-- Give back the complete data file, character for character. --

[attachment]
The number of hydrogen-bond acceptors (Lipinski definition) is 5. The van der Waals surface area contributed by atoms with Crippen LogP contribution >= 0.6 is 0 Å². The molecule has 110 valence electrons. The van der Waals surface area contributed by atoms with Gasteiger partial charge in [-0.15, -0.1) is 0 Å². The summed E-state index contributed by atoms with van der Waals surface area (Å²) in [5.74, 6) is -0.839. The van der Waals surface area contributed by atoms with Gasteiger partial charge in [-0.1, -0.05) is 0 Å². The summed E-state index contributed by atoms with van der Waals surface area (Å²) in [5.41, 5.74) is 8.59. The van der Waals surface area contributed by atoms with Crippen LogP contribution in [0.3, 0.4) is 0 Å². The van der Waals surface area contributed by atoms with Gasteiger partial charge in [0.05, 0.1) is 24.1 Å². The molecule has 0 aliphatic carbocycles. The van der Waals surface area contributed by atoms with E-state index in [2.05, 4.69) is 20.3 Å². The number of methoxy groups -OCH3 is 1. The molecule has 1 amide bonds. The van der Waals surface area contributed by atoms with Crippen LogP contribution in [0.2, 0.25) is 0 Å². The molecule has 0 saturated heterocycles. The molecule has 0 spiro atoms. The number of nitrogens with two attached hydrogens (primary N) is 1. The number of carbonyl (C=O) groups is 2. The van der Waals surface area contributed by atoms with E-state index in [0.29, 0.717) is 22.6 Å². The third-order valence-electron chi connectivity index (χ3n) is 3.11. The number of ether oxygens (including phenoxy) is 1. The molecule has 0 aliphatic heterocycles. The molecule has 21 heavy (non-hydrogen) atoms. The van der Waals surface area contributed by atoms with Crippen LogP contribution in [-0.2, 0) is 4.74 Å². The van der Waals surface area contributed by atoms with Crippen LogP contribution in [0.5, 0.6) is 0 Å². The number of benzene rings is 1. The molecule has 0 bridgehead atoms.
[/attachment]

The number of hydrogen-bond acceptors (Lipinski definition) is 5. The van der Waals surface area contributed by atoms with Crippen LogP contribution >= 0.6 is 0 Å². The molecule has 110 valence electrons. The van der Waals surface area contributed by atoms with Gasteiger partial charge in [-0.15, -0.1) is 0 Å². The summed E-state index contributed by atoms with van der Waals surface area (Å²) in [5.74, 6) is -0.839. The van der Waals surface area contributed by atoms with Gasteiger partial charge in [-0.1, -0.05) is 0 Å². The summed E-state index contributed by atoms with van der Waals surface area (Å²) in [5.41, 5.74) is 8.59. The van der Waals surface area contributed by atoms with Crippen LogP contribution in [0.3, 0.4) is 0 Å². The van der Waals surface area contributed by atoms with Gasteiger partial charge in [0.05, 0.1) is 24.1 Å². The molecule has 0 aliphatic carbocycles. The van der Waals surface area contributed by atoms with E-state index in [2.05, 4.69) is 20.3 Å². The number of methoxy groups -OCH3 is 1. The molecule has 1 amide bonds. The van der Waals surface area contributed by atoms with Crippen LogP contribution in [0.2, 0.25) is 0 Å². The molecule has 0 saturated heterocycles. The molecule has 0 spiro atoms. The number of nitrogens with two attached hydrogens (primary N) is 1. The number of carbonyl (C=O) groups is 2. The van der Waals surface area contributed by atoms with E-state index in [0.29, 0.717) is 22.6 Å². The third-order valence-electron chi connectivity index (χ3n) is 3.11. The number of ether oxygens (including phenoxy) is 1. The molecule has 0 aliphatic heterocycles. The molecule has 21 heavy (non-hydrogen) atoms. The van der Waals surface area contributed by atoms with Crippen LogP contribution in [-0.2, 0) is 4.74 Å². The van der Waals surface area contributed by atoms with Crippen LogP contribution in [0.5, 0.6) is 0 Å². The number of benzene rings is 1. The molecule has 0 bridgehead atoms.